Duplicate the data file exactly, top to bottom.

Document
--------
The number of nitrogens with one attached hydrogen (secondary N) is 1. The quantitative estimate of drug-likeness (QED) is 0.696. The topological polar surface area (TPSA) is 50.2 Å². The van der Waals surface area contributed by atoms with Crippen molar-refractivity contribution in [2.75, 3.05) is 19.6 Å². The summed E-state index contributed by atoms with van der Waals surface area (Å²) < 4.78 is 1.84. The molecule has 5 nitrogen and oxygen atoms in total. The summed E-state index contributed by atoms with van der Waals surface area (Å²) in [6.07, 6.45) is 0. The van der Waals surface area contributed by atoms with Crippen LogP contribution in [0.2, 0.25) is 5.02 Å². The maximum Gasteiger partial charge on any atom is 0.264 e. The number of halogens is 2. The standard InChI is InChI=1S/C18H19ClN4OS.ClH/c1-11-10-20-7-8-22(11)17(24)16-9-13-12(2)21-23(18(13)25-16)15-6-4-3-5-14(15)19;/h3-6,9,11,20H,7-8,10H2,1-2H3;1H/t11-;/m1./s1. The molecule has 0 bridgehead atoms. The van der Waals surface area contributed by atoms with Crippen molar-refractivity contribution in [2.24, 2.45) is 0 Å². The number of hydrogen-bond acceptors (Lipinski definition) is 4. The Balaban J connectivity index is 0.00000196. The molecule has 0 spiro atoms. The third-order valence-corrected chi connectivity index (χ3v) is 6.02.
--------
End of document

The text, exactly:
The number of nitrogens with one attached hydrogen (secondary N) is 1. The quantitative estimate of drug-likeness (QED) is 0.696. The topological polar surface area (TPSA) is 50.2 Å². The van der Waals surface area contributed by atoms with Crippen molar-refractivity contribution in [2.75, 3.05) is 19.6 Å². The summed E-state index contributed by atoms with van der Waals surface area (Å²) < 4.78 is 1.84. The molecule has 5 nitrogen and oxygen atoms in total. The summed E-state index contributed by atoms with van der Waals surface area (Å²) in [6.07, 6.45) is 0. The van der Waals surface area contributed by atoms with Crippen LogP contribution in [0.2, 0.25) is 5.02 Å². The maximum Gasteiger partial charge on any atom is 0.264 e. The number of halogens is 2. The standard InChI is InChI=1S/C18H19ClN4OS.ClH/c1-11-10-20-7-8-22(11)17(24)16-9-13-12(2)21-23(18(13)25-16)15-6-4-3-5-14(15)19;/h3-6,9,11,20H,7-8,10H2,1-2H3;1H/t11-;/m1./s1. The molecule has 0 bridgehead atoms. The van der Waals surface area contributed by atoms with Crippen molar-refractivity contribution in [2.24, 2.45) is 0 Å². The number of hydrogen-bond acceptors (Lipinski definition) is 4. The Balaban J connectivity index is 0.00000196. The molecule has 0 spiro atoms. The third-order valence-corrected chi connectivity index (χ3v) is 6.02.